IBM and Oracle are in the process of integrating blockchain networks built on Fabric according to an announcement during the Phoenix Hyperledger Global Forum. Oracle’s senior blockchain director, Mark Rakhmilevich, noted that this initiative began way back in 2018 with SAP onboard as well;
“We have done full testing with IBM and SAP. The three of us have basically done cross-network testing on Fabric.”
This basically means that clients operating on Oracle’s distributed ledgers can as well communicate with another client using IBM within the same network. Blockchain nodes launched on IBM’s and Oracle’s cloud will allow a consortium to join and leverage interoperability features. Mark further highlighted that the long-term goal is to create a simple user interface with all these functions.
Future of Enterprise Blockchains
Blockchain tech is still at its early stages of implementation with the most significant use case being crypto coins. This might however change over time given the adoption of permissioned networks by major players across existing industries. Companies are slowly realizing the value in forming a consortium to share and verify data through distributed ledgers.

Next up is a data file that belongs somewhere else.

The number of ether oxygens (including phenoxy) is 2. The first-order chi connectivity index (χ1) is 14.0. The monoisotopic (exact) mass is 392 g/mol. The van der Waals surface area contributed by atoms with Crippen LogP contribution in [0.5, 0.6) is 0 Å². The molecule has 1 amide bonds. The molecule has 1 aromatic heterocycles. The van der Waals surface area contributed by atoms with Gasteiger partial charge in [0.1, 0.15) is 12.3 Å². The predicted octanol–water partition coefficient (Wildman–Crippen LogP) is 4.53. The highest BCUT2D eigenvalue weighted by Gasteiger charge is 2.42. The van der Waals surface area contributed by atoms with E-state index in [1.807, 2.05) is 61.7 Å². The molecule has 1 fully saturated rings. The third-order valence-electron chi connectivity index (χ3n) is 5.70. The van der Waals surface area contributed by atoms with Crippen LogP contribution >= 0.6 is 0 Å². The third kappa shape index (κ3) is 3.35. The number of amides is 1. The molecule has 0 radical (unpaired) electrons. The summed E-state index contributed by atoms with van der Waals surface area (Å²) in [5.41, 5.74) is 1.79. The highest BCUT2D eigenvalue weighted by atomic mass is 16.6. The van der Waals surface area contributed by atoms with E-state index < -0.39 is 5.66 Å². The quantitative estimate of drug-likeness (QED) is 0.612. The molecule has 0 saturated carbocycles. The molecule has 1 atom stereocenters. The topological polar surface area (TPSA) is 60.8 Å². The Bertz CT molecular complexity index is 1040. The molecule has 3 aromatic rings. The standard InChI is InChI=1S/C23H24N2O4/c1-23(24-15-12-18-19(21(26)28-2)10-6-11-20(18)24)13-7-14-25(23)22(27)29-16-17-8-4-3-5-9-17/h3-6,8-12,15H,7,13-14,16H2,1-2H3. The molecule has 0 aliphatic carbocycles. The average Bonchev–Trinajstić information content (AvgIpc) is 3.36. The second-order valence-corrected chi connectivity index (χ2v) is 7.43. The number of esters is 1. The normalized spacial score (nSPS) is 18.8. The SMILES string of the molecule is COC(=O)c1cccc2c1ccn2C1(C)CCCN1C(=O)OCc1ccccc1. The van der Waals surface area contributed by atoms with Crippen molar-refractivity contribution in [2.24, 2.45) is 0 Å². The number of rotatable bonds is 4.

Despite the innovations, the regulatory space has not been very supportive of this new technology. According to Mark, Oracle and its partners will still continue with the informal process as they await guidelines;
“Creating the consortium framework is going to take a lot of time, so let’s go and start building this while the lawyers are talking, something people can run without having this formal consortium.”
As it stands, Boeing has already jumped on the enterprise blockchain bandwagon. The airplane manufacturer recorded $1 billion worth of parts on Honeywell’s Hyperledger Fabric a week ago. This move will enable Boeing to track its resold parts for safety compliance as well as scale its online market for parts. Notably, the network will operate as a permissioned ledger so as to preserve the data integrity shared within this consortium.